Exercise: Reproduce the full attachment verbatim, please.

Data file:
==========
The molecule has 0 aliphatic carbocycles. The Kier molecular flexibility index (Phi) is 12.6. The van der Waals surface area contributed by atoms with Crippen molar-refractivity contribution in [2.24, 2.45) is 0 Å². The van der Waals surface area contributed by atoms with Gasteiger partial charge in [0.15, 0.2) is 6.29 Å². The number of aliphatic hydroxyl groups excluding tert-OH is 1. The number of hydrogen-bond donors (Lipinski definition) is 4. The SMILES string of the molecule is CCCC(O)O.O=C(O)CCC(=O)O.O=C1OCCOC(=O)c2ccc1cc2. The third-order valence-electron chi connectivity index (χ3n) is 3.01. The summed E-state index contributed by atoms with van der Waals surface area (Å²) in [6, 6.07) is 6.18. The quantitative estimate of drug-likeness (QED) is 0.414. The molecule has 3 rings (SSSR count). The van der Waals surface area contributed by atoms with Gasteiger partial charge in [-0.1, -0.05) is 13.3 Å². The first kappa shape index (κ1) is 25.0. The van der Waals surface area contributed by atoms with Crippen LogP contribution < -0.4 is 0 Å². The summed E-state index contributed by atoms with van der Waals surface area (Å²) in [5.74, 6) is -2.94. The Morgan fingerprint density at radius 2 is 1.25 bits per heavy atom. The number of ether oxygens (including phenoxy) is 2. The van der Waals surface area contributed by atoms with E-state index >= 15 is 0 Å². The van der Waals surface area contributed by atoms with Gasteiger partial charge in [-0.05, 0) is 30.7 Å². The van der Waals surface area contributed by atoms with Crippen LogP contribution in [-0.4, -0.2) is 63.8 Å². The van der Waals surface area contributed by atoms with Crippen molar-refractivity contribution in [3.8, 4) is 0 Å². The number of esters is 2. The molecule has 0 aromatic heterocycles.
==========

The molecule has 0 aliphatic carbocycles. The Kier molecular flexibility index (Phi) is 12.6. The van der Waals surface area contributed by atoms with Crippen molar-refractivity contribution in [2.24, 2.45) is 0 Å². The van der Waals surface area contributed by atoms with Gasteiger partial charge in [0.15, 0.2) is 6.29 Å². The number of aliphatic hydroxyl groups excluding tert-OH is 1. The number of hydrogen-bond donors (Lipinski definition) is 4. The SMILES string of the molecule is CCCC(O)O.O=C(O)CCC(=O)O.O=C1OCCOC(=O)c2ccc1cc2. The third-order valence-electron chi connectivity index (χ3n) is 3.01. The summed E-state index contributed by atoms with van der Waals surface area (Å²) in [6, 6.07) is 6.18. The quantitative estimate of drug-likeness (QED) is 0.414. The molecule has 3 rings (SSSR count). The van der Waals surface area contributed by atoms with Gasteiger partial charge in [-0.1, -0.05) is 13.3 Å². The first kappa shape index (κ1) is 25.0. The van der Waals surface area contributed by atoms with Crippen LogP contribution < -0.4 is 0 Å². The summed E-state index contributed by atoms with van der Waals surface area (Å²) in [5.74, 6) is -2.94. The Morgan fingerprint density at radius 2 is 1.25 bits per heavy atom. The number of ether oxygens (including phenoxy) is 2. The van der Waals surface area contributed by atoms with E-state index >= 15 is 0 Å². The van der Waals surface area contributed by atoms with Gasteiger partial charge in [-0.05, 0) is 30.7 Å². The van der Waals surface area contributed by atoms with Crippen LogP contribution in [-0.4, -0.2) is 63.8 Å². The van der Waals surface area contributed by atoms with Crippen molar-refractivity contribution in [3.8, 4) is 0 Å². The number of esters is 2. The molecule has 0 aromatic heterocycles.